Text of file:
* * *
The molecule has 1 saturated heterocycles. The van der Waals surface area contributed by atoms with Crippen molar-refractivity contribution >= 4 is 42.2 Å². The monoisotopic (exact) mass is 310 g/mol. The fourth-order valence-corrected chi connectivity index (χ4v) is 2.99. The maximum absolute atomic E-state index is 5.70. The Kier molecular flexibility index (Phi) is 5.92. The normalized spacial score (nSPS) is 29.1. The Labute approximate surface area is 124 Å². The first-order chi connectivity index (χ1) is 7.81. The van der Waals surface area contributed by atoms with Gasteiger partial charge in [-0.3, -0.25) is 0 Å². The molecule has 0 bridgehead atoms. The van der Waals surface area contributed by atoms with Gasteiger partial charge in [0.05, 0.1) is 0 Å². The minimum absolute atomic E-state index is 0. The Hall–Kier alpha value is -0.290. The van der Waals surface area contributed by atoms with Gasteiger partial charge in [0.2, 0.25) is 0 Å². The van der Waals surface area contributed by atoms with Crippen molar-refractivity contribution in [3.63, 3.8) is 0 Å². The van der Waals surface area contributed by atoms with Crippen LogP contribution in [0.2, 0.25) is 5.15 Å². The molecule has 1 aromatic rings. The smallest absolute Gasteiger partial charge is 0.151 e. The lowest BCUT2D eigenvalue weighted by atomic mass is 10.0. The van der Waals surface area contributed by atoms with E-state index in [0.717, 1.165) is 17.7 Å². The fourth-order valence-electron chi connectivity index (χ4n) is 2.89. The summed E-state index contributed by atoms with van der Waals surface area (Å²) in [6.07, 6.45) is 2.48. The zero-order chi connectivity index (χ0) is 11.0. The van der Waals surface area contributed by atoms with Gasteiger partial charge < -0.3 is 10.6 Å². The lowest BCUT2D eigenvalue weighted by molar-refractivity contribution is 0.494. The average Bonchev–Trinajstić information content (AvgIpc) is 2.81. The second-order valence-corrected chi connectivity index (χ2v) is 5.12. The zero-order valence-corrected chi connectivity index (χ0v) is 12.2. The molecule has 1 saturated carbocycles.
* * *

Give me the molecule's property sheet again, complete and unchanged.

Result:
The molecule has 1 saturated heterocycles. The van der Waals surface area contributed by atoms with Crippen molar-refractivity contribution >= 4 is 42.2 Å². The monoisotopic (exact) mass is 310 g/mol. The fourth-order valence-corrected chi connectivity index (χ4v) is 2.99. The maximum absolute atomic E-state index is 5.70. The Kier molecular flexibility index (Phi) is 5.92. The normalized spacial score (nSPS) is 29.1. The Labute approximate surface area is 124 Å². The first-order chi connectivity index (χ1) is 7.81. The van der Waals surface area contributed by atoms with Gasteiger partial charge in [-0.3, -0.25) is 0 Å². The molecule has 0 bridgehead atoms. The van der Waals surface area contributed by atoms with Gasteiger partial charge in [0.05, 0.1) is 0 Å². The minimum absolute atomic E-state index is 0. The Hall–Kier alpha value is -0.290. The van der Waals surface area contributed by atoms with Gasteiger partial charge in [0.2, 0.25) is 0 Å². The van der Waals surface area contributed by atoms with Crippen molar-refractivity contribution in [3.63, 3.8) is 0 Å². The van der Waals surface area contributed by atoms with Crippen LogP contribution in [0.2, 0.25) is 5.15 Å². The molecule has 1 aromatic rings. The smallest absolute Gasteiger partial charge is 0.151 e. The lowest BCUT2D eigenvalue weighted by atomic mass is 10.0. The van der Waals surface area contributed by atoms with E-state index in [0.717, 1.165) is 17.7 Å². The fourth-order valence-electron chi connectivity index (χ4n) is 2.89. The summed E-state index contributed by atoms with van der Waals surface area (Å²) in [6.07, 6.45) is 2.48. The zero-order chi connectivity index (χ0) is 11.0. The van der Waals surface area contributed by atoms with Gasteiger partial charge < -0.3 is 10.6 Å². The lowest BCUT2D eigenvalue weighted by molar-refractivity contribution is 0.494. The average Bonchev–Trinajstić information content (AvgIpc) is 2.81. The second-order valence-corrected chi connectivity index (χ2v) is 5.12. The zero-order valence-corrected chi connectivity index (χ0v) is 12.2. The molecule has 1 saturated carbocycles.